|Basic Information||Biotope classification||Ecology||Habitat preferences and distribution||Species composition||Sensitivity||Importance|
SS.SMu.OMu.ForThy recorded () and expected () distribution in Britain and Ireland (see below)
The presence of the characterizing and other species in this biotope is primarily determined by the occurrence of a suitable substratum rather than by interspecific interactions. However, the component species modify the habitat and, in that way, affect each other. The following points may be relevant to this biotope. Deposit feeders sort and process sediment particles and may result in destabilization of the sediment, which inhibits survival of suspension feeders. This can result in a change in the vertical distribution of particles in the sediment that may facilitate vertical stratification of some species with particle size preferences. Vertical stratification of species according to sediment particle size has been observed in some soft-sediment habitats (Petersen, 1977). Polychaetes also significantly influence nutrient fluxes of nitrogen and phosphorus at the sediment-water interface, owing to their burrowing activity promoting oxygenation of the substrata. The burrowing and feeding activities of the macrofauna are likely to modify the fabric and increase the mean particle size of the upper layers of the substrata by aggregation of fine particles into faecal pellets. Such actions create a more open sediment fabric with a higher water content which affects the rigidity of the seabed (Rowden et al., 1998). Such alteration of the substratum surface can affect rates of particle resuspension.
Bioturbation is particularly important in controlling chemical, physical and biological processes in marine sediments, especially when the influences of physical disturbances such as wave action or strong currents are minimized (Widdicombe & Austen, 1999).
Another factor determining the distribution of assemblages is the annual variation of temperature in bottom layers, influenced by the amount of stratification in the water column. COS.ForThy occurs in water depth greater than 100 m in the North Sea and Celtic Sea, i.e. deeper than the seasonally stratified water. Differences in stratification north and south of the Dogger Bank might explain why cold water species do not go further south than the Dogger Bank (Kunitzer et al., 1992).
In Loch Nevis there is greater vertical mixing and primary production, therefore a higher rate of deposition of organic material would be present and able to support greater populations of benthic animals (McIntyre, 1961).
Most of the species living in deep mud biotopes are generally cryptic so are protected to some extent from visual surface predators. However, some species of foraminifera, such as Astrorhiza sp. usually live on the substratum surface. The arm tips of Amphiura chiajei, which is often present in this biotope, are also an important food source for demersal species.
Foraminifera are able to move along the sediment surface. Feeding takes place when the animal is stationary, by developing a network of numerous thin extensions of cytoplasm called ‘reticulopodia’ or ‘pseudopodia’ (Buchanan & Hedley, 1960; Wetmore,1995). Buchanan & Hedley (1960) noted that the pseudopodia of Astrorhiza lamicola ramify over the sediment surface and through the interstitial spaces to a depth of 2-3mm, extending to a distance of ~7cm from the animal.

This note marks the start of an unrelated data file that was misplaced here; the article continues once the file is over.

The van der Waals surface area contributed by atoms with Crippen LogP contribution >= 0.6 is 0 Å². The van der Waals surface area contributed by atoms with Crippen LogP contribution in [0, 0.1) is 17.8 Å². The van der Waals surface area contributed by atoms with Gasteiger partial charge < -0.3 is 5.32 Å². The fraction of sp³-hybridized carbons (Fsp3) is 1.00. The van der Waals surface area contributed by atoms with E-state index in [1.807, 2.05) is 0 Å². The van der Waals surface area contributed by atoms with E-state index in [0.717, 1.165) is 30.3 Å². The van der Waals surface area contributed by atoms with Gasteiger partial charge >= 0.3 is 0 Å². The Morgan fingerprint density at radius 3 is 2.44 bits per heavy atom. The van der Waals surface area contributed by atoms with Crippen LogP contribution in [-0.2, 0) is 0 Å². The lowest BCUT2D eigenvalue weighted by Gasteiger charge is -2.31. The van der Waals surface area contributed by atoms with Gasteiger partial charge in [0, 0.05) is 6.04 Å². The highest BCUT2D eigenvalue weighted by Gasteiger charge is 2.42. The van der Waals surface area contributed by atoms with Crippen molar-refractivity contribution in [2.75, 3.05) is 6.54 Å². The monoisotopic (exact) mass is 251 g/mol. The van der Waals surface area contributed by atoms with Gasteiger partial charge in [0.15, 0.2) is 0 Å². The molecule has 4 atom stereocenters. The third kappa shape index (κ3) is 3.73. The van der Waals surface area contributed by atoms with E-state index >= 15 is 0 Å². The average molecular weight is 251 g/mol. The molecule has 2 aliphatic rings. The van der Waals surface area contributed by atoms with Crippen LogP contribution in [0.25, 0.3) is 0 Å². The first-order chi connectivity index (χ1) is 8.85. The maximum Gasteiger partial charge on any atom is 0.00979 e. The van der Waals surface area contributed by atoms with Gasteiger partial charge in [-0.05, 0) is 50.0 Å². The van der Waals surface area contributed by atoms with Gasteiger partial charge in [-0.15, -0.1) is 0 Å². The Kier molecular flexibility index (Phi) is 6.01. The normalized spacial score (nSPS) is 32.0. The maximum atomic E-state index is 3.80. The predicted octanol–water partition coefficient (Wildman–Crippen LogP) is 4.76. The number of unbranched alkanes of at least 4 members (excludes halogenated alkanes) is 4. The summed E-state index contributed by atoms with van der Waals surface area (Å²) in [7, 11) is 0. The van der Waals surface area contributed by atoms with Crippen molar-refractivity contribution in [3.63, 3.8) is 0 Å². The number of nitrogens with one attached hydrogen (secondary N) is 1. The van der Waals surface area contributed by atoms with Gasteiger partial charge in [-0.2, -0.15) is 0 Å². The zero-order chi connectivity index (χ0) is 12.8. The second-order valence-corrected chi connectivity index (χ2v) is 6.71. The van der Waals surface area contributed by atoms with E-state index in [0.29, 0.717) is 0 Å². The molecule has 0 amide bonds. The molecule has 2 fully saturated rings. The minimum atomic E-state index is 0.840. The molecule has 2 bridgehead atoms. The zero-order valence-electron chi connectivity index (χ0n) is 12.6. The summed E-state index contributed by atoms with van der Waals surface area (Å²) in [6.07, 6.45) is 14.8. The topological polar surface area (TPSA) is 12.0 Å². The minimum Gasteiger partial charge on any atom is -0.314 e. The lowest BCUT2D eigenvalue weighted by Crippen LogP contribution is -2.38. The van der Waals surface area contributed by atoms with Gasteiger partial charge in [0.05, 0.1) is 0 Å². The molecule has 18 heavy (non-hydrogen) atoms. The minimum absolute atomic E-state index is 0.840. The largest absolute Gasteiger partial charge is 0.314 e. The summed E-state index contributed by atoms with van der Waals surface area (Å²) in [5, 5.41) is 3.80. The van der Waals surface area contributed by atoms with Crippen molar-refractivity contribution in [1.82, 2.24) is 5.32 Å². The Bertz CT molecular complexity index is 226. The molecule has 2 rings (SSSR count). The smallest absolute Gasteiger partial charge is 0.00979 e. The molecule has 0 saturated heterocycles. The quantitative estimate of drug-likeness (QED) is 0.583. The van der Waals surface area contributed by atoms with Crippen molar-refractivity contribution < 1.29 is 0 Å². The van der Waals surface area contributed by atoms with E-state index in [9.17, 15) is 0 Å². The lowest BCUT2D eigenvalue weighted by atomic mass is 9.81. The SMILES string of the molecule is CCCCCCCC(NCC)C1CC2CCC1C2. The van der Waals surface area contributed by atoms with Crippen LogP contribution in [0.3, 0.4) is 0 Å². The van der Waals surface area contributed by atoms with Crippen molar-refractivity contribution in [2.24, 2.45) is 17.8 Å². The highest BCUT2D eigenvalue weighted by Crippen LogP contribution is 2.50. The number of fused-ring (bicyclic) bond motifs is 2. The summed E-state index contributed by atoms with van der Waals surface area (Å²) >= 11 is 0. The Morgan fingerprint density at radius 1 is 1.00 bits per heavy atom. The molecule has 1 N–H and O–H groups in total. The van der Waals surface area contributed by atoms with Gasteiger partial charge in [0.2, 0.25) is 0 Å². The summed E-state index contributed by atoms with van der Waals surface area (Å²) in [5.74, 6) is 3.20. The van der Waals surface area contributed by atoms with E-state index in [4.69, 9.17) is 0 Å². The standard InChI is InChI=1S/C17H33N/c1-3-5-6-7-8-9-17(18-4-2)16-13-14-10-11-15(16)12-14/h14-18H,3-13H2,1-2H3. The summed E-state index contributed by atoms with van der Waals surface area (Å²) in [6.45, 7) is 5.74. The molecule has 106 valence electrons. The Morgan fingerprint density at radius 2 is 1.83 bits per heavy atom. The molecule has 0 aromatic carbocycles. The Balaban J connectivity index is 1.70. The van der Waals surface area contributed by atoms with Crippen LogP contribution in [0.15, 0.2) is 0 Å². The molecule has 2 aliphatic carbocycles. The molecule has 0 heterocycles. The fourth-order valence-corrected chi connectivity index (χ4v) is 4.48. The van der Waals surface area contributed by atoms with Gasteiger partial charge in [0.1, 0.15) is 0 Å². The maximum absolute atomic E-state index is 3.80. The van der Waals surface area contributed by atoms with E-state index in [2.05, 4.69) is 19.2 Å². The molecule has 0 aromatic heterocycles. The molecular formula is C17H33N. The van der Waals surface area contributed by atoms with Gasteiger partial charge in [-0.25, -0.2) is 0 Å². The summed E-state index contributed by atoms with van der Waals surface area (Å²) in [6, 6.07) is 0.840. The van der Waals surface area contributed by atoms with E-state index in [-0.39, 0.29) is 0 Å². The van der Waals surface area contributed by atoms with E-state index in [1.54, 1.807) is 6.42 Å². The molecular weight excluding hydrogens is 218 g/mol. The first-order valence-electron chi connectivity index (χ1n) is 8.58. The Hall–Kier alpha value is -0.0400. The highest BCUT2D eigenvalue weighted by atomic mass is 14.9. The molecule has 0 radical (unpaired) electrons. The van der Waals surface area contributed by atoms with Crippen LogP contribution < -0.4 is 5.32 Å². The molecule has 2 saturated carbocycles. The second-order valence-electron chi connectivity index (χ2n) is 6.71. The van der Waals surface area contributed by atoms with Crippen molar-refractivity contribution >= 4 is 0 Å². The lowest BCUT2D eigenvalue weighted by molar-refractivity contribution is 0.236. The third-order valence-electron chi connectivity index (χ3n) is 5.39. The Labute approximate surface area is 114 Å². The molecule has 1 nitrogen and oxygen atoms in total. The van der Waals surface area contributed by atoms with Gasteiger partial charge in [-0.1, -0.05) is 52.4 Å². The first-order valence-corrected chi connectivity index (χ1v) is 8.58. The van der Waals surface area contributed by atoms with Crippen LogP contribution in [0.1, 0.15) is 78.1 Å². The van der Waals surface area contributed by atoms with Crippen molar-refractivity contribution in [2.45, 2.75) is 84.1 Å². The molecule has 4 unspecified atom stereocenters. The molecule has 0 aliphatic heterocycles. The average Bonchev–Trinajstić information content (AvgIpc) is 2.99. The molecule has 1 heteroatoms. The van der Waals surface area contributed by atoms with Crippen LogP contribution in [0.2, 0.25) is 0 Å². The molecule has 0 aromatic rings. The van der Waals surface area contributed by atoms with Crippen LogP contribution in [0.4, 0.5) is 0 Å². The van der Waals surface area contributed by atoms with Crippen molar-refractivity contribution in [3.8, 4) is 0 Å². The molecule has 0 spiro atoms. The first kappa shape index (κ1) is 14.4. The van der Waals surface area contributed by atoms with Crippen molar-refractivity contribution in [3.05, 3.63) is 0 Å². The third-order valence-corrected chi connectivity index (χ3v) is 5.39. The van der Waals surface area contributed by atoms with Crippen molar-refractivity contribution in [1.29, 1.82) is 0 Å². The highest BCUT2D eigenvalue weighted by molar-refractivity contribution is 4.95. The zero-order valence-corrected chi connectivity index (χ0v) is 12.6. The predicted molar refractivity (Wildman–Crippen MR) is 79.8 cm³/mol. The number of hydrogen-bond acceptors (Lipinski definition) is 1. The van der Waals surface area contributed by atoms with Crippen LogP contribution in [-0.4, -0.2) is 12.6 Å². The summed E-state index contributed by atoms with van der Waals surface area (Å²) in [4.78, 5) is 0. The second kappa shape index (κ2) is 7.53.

Depending on size and available food, foraminifera, prey on dissolved organic molecules; bacteria, diatoms and other single-celled phytoplankton; small crustacea and recently metamorphosed Echinocardium flavesens (Buchanan & Hedley, 1960; Wetmore, 1995; Rivkin & DeLaca, 1990).
Buzas (1978) suggested that foraminiferans probably also represent an important food source for benthic macrofauna. Predation was thought mainly to be by demersal fish species (McIntyre, 1961).
Dando & Southward (1986), Southward (1986), and Spiro et al. (1986) found that different species of Thyasira species show a range of nutritional dependence on bacteria in their gills; from none (heterotrophs) to complete dependence (chemoautotrophs).
No information is known about the reproduction and recruitment of foraminifera within this biotope.
Larval development of Thyasira equalis is lecithotrophic and the pelagic stage is very short or quite suppressed. This agrees with the reproduction of other Thyasira sp., and in some cases (Thyasira gouldi) no pelagic stage occurs at all (Thorson, 1946). This means that larval dispersal is limited. No information relating to fecundity of Thyasira species within the biotope was found, however information is available for another Thyasira sp., and it is possible that fecundity is similar in species within the COS.ForThy biotope. Spawning of Thyasira gouldi occurs throughout the year, with up to 750 eggs produced each time. No information is available on the mechanism of spawning or the number of spawnings per year.
Other species that usually occur in the biotope, such as polychaetes and brittlestars usually have planktonic development, an annual reproductive cycle and are fecund.
This review can be cited as follows:
Riley, K. 2002. Foraminiferans and Thyasira sp. in deep circalittoral soft mud. Marine Life Information Network: Biology and Sensitivity Key Information Sub-programme [on-line]. Plymouth: Marine Biological Association of the United Kingdom. [cited 25/01/2015]. Available from: <http://www.marlin.ac.uk/habitatecology.php?habitatid=215&code=2004>